It seems this year is nearly over. Thinking about all the games I“ve played fills me with determination. To be completely honest, I“ve spent more time playing old games than new ones this year. One of my fondest memories of 2015 will no doubt be playing through every Kirby game I own to honor Mr. Iwata. I glitched out Link“s Awakening, got one of my childhood-favorite games from a friend, and more. Still, this list is about the present! Like last year, though, you won't find any Pokémon games on this list. I have a million more Individual Values to give those games some love. Without further ado, here are the ten greatest games I've played that were released this year, and a few reasons why I adore them so. 10. Gunman Clive 2 I never thought panda physics would be a concept to worry about in an action game. But Gunman Clive 2 has a handful of obtuse surprises! I liken Bertil Hörberg“s games to the ones I mastered during childhood -- short and sweet; ones you“ll replay over and over again. Gunman Clive 2 in particular is about the length of any given Game Boy platformer, but remarkably varied and surreal. It improves upon precedents set in the first game, with enough crazy moments to properly set it apart. You really can“t beat the price, for what you“re getting. I feel like that“s the case with at least one other game on my list this year, too. Maybe sticking with games of the past has me attached to simplicity. Gunman Clive 2 is proof you don“t have to make your platformers overly complex adventures that last forever and overstay their welcome. 9. Tembo the Badass Elephant Official GP Review When Game Freak & SEGA announced they were partnering for a new project in March, I so wanted it to be another Pulseman. What we got instead was a zany action game whose graphical stylings and appeal are torn right from the pages of comic books. It“d been awhile since I last played the game after reviewing it towards the end of July, but picking it up again brought me back to the many challenges and laughs it provided: I showed my friends the game after reviewing it. The sarcastic one in the group kept making quips about my platforming skills as I struggled through some of the trickier objectives in the game“s penultimate world. She likened the experience to Donkey Kong Country -- a game whose difficulty could frustrate the heck out of the person playing, but be hilarious for backseat gamers to watch and comment on. That kind of fun is what“s going to make Tembo have some lasting appeal, to me. 8. Bloo Kid 2 Official GP Review I was playing both Chibi-Robo! Zip Lash and Tri Force Heroes at the time winterworks dropped the free update for this game, and I totally dropped both of those to go running back to the fun I remembered having in May. As it turns out, I“m among the first to 100% complete the game by gathering all 360 stars and collecting every last little thing in both the original and added levels. Bloo Kid 2 is absolutely stratified in the 16-bit era. It feels like playing it will transport you back to the past and offer a handful of challenges many of those developers weren“t creative enough to think of at the time. A majority of players will only remember the mine-cart levels and the game“s lack of originality. But me? I“m going to remember that this game outdoes plenty of big name Nintendo releases of this holiday season despite its flaws. It says something when you can get a perfectly competent experience for less than 10% of the asking price for many 3DS retail games out there. 7. BOXBOY Official GP Review I was browsing my 3DS library looking for something to play to pass the time recently, and I noticed something unique about BOXBOY. Most of the 3DS title cards on our systems, even the ones for the most elaborate games available, just feature some variation of a spinning logo. BOXBOY dismisses this in favor of displaying a cool little animation that demonstrates a basic game mechanic over just a few seconds. Everything about BOXBOY hearkens back to the very beginning of HAL Laboratory -- dismissing complex visuals in favor of a minimalist approach that focuses almost entirely upon gameplay, but that has enough charm to make its characters memorable and its players want more. I hope this great game becomes one of the next great franchises for Nintendo. 6. Ori and the Blind Forest Turns out the next great Studio Ghibli movie is a video game. Ori and the Blind Forest isn“t just a beautiful Metroid-like with masterfully-crafted mechanics: it“s got a story with as much emotion as games six times its size and sixty times its budget. Most music sets the mood for a level or environment in a game; this one“s helps better tell its story. The crescendo of a powerful melody will typically hit right at the same time Ori accomplishes a breathtaking platforming feat. The visuals and soundtrack combined help this forest to feel like one of the most vibrant worlds I played in this year; it“s truly alive. If this game hadn“t been released on Steam, it would have sold me an Xbox One. And to be honest, the “definitive edition” kind of has me thinking along those lines again. 5. Tearaway Unfolded My love for the original Tearaway is well-documented at this point. I got hands-on with the new PlayStation 4 game at both E3 and PAX Prime this year. By the end of the Vita version, I had my lady snuggled beside me to see just a tiny piece of what the game had to offer on the small screen. As I made my way through Tearaway Unfolded, it was just as much her adventure as mine. She helped me create rainbow snowflakes (pictured above), a dinosaur flag, a Pikachu scarecrow, and more. Pictures of both of us -- not just her -- are on the books devoted to the study of the You, and the banner on Gibbet Hill. This game is worth experiencing on PlayStation 4 not just because of the brand new content tailored to it, but because seeing that world on a much bigger screen allows it to be shared with others easily. The world of Tearaway that you help create should be proudly shown! I“ll never forget the experiences I shared with other Messengers this year -- and that includes both my lady and showgoers at E3 & PAX Prime who played the demo. I've put one of their creations beside my own. 4. Devil Survivor 2: Record Breaker Official GP Review At just over 115 hours total, Devil Survivor 2: Record Breaker is my second most-played game of 2015, behind only Pokémon Omega Ruby. And that shouldn“t surprise anyone, considering how in love I am with the original. As mentioned in my review, the revised script and voice cast helped breathe new life into the game I love, and the new story just proves these characters don“t overstay their welcome. I still play this one regularly to this day, trying to accomplish every last one of the post-game challenges. This game“s design, particularly in the Triangulum story, is one of the best examples of starting a character out virtually powerless, then allowing him to effectively (and purposefully) break the game by the final boss fight. I think this game should be played by everyone, not just because it“s welcoming for everyone (with DLC that helps alleviate the grind and challenge of the original game), but just so more than just me can see what wonderful things a bizarre combination of Fire Emblem, Dragon Quest, and Pokémon is capable of. 3. Yoshi“s Woolly World Official GP Review I expected Good Feel“s efforts to be worth the wait, but I didn“t expect to have as much fun as I did playing Super Mario Galaxy -- or the original Yoshi“s Island, decades ago. The wonderful world of wool makes for one of the best Yoshi games to date. If you even mildly enjoyed Yoshi“s Story or the many games to come after the SNES original, you absolutely owe it to yourself to pick this one up. This is another experience my lady and I shared -- both of us have each completed our own file of the game. It was cool to see the things Mellow Mode allowed you to do as I watched her play, and I love that the game never punished her for keeping things at a difficulty level she could enjoy. We each have our own favorite Yoshis we unlocked, and she may have adopted one of my Yarn Yoshi amiibos as her own -- but our memories of Yoshi“s Woolly World are definitely shared between us. Long live Poochy! 2. Axiom Verge Official GP Review This game is better than Super Metroid. I know that“s going to make me a lot of enemies over time, but I“ll never stop saying it. I didn“t play any Metroid games back when they originally released -- I have no strong feelings of nostalgia for Samus or her world. I played both games back to back obsessively, drawing comparisons between their respective mechanics and boss fights. Tom Happ is the clear winner because he was so heavily inspired by Super Metroid. He knows exactly how to mess with your expectations and turn tried and true formulas on their collective giant robotic head, inside out, and then some. I gave it a perfect score. I stand by it. I“ve played plenty of Metroid-likes this year, but I“ll only call one revolutionary. I“ve handed out this game to several friends and told them to pay it forward and pass along good words, if they like it and agree with most of the praise I“ve given it. Considering I had no idea this game existed prior to it being handed to me, Axiom Verge is definitely the single biggest, most critically acclaimed surprise hit of my year... ...except for... 1. UNDERTALE Restraint is the ultimate character builder. If you“ve ever felt guilty striking down your enemies in an RPG, Undertale will teach you mercy. If you ignore its lessons and choose to kill or be killed, the game will show no mercy. You will be judged. You will be judged for your every action. I“ve tried for the longest time to convince my brain to find the words to give this game justice in my eyes -- to allow me to write some review or editorial that perfectly conveys my feelings. But it refused. You all have no idea how many times I“ve saved and reloaded documents filled with the right words and the wrong ones. This is the space where I“m going to make it count. I can“t describe what Undertale does without spoiling the plot and all the bad skeleton jokes. But I can tell you how meaningful its message was to me personally. When I was a kid and I sat down with a Final Fantasy game for the first time, I vividly remember asking my parents why I had to kill everything. They watched me get a Game Over when I tried to run and couldn“t escape. RPGs aren“t like Mario games where I can just avoid foes as I work towards the goal. There“s typically no avoiding combat when it comes to achieving victory. Running away will only hurt you. Showing restraint or finding a peaceful route didn“t just make winning more challenging; it made victory impossible. Undertale is the first and only RPG I“ve played where you can choose to finish the game without lifting your stick, frying pan, or dagger. You can choose to engage monsters by simply talking to them or picking actions tailored to their likes and dislikes. You can spare them by selecting Mercy and moving on. Some enemies are difficult to run from, but it can be done without dying. Every boss fight is passable without an actual fight. Everything has a peaceful option. And yet, even a Pacifist route has consequences. Undertale isn“t my game of the year because I think it's the ideal game for everyone, even if it is critically acclaimed. I'm not going to demand all of you play this game, and experience everything the world has to offer. I don“t think other developers should follow Toby Fox“s lead and create games like it. Honestly, I hope people experience the game blind -- just savor it like the perfect bowl of spaghetti. It“s my Game of the Year because it let me show mercy. It affected me like few games ever will... because I was comfortable being myself -- a Pacifist at heart.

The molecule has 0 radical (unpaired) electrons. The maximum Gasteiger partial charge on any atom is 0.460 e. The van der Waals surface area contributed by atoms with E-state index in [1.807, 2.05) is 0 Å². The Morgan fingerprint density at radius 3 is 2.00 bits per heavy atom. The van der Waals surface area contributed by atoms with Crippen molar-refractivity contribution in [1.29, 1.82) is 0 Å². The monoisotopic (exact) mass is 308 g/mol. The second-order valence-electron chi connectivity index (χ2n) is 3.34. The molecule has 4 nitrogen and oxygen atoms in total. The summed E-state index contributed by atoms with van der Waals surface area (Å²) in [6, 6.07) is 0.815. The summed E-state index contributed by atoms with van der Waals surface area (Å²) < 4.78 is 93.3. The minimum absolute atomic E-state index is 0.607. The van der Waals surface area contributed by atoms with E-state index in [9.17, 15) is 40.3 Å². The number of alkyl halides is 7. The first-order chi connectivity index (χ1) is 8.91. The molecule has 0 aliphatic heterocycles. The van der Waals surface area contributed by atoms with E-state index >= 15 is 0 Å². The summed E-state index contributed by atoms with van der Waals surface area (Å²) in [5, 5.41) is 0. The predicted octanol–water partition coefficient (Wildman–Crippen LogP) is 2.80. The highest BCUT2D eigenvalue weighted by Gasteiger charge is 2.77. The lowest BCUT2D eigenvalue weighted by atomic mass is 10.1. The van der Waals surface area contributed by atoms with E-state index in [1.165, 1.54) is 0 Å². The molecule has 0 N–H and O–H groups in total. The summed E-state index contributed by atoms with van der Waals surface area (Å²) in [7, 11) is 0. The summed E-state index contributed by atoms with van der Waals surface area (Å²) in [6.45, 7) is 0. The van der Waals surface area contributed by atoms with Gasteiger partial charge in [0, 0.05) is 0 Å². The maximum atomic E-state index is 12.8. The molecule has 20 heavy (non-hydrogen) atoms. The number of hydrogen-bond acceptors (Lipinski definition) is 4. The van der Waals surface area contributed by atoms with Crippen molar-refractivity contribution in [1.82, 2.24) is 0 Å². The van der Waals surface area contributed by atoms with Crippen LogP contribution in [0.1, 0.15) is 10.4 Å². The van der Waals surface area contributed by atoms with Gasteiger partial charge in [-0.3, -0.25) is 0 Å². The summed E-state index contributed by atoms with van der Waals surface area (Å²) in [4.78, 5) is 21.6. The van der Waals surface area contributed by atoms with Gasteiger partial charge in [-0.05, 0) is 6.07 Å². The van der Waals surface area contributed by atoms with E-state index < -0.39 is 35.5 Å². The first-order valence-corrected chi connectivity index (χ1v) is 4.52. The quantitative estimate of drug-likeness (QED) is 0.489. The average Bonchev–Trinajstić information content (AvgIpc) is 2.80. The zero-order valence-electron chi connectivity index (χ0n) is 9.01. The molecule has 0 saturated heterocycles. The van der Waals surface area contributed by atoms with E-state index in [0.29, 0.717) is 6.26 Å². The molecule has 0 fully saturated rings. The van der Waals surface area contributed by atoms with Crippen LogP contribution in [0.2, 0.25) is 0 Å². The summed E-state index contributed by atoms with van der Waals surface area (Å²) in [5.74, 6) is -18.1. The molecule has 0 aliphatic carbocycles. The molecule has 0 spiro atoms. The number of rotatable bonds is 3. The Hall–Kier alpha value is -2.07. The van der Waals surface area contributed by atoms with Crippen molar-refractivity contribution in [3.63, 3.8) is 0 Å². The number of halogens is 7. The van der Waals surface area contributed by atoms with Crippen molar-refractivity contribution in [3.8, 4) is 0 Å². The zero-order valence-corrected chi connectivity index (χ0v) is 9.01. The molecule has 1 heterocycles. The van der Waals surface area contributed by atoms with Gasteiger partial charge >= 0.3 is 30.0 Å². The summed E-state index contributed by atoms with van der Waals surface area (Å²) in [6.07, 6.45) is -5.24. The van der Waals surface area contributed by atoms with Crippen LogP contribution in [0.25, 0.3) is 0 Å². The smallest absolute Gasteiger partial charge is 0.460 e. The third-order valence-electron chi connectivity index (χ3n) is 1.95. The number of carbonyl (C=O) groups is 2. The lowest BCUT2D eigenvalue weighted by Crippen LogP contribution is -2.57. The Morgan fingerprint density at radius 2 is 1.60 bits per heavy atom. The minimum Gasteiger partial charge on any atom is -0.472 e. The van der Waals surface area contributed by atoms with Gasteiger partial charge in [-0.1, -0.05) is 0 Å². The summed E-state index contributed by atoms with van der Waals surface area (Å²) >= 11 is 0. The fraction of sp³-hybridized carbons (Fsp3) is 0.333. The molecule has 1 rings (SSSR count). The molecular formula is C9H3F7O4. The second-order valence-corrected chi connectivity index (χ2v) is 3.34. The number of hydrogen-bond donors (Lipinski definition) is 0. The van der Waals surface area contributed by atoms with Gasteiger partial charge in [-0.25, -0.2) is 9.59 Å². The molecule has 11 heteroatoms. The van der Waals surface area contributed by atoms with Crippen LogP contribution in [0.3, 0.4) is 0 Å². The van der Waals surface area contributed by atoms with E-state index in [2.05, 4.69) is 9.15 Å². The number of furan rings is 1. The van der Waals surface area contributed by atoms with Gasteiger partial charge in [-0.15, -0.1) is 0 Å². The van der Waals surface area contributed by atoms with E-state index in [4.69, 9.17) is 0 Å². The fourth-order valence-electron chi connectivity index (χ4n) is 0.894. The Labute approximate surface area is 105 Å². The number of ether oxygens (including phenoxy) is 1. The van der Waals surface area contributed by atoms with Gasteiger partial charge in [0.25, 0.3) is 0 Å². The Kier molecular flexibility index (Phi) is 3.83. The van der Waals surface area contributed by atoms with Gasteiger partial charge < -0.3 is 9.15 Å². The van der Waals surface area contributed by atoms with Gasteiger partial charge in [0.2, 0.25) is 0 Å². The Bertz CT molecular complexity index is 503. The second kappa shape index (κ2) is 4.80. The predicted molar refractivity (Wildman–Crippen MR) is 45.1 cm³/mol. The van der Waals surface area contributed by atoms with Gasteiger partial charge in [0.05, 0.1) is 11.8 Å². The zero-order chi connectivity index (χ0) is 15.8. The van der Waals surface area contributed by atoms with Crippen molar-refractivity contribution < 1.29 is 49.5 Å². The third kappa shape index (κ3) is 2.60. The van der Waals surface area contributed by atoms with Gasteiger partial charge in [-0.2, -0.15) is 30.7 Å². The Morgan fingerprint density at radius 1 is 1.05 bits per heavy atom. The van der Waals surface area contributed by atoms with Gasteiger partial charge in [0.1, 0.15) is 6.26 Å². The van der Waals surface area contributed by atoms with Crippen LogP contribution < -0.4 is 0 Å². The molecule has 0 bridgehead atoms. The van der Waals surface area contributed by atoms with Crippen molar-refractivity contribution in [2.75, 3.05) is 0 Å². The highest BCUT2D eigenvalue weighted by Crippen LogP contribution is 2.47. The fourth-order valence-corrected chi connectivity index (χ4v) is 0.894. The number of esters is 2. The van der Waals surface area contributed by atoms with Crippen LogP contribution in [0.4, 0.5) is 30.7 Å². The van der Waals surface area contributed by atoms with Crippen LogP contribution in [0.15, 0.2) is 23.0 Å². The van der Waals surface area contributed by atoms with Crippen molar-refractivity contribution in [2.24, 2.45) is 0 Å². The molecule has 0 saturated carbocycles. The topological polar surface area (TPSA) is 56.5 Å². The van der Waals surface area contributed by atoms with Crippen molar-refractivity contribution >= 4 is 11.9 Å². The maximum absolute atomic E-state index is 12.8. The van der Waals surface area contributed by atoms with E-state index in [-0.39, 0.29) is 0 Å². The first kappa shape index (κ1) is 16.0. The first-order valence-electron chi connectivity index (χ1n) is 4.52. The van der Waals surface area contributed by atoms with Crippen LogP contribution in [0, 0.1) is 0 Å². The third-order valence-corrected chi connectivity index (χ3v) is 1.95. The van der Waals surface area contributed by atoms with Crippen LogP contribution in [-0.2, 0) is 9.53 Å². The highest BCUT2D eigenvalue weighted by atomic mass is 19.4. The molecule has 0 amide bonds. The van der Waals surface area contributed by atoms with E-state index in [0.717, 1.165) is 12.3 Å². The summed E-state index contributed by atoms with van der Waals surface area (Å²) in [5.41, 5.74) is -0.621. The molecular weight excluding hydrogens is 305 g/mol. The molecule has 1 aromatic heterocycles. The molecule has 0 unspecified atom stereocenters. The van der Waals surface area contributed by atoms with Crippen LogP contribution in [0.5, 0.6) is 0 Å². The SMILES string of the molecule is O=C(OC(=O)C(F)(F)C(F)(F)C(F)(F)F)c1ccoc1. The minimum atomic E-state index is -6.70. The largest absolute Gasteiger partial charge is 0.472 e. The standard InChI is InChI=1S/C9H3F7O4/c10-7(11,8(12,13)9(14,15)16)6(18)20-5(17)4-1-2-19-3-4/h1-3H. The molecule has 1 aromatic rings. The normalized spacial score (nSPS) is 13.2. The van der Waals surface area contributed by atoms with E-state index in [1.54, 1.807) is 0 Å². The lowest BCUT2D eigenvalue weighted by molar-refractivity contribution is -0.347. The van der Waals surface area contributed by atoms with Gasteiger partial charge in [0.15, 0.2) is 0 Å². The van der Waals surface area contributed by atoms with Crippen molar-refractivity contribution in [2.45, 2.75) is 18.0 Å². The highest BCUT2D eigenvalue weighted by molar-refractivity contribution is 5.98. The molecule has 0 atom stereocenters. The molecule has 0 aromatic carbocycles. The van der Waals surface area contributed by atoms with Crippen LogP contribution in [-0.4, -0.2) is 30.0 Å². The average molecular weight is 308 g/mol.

4. Jason Clement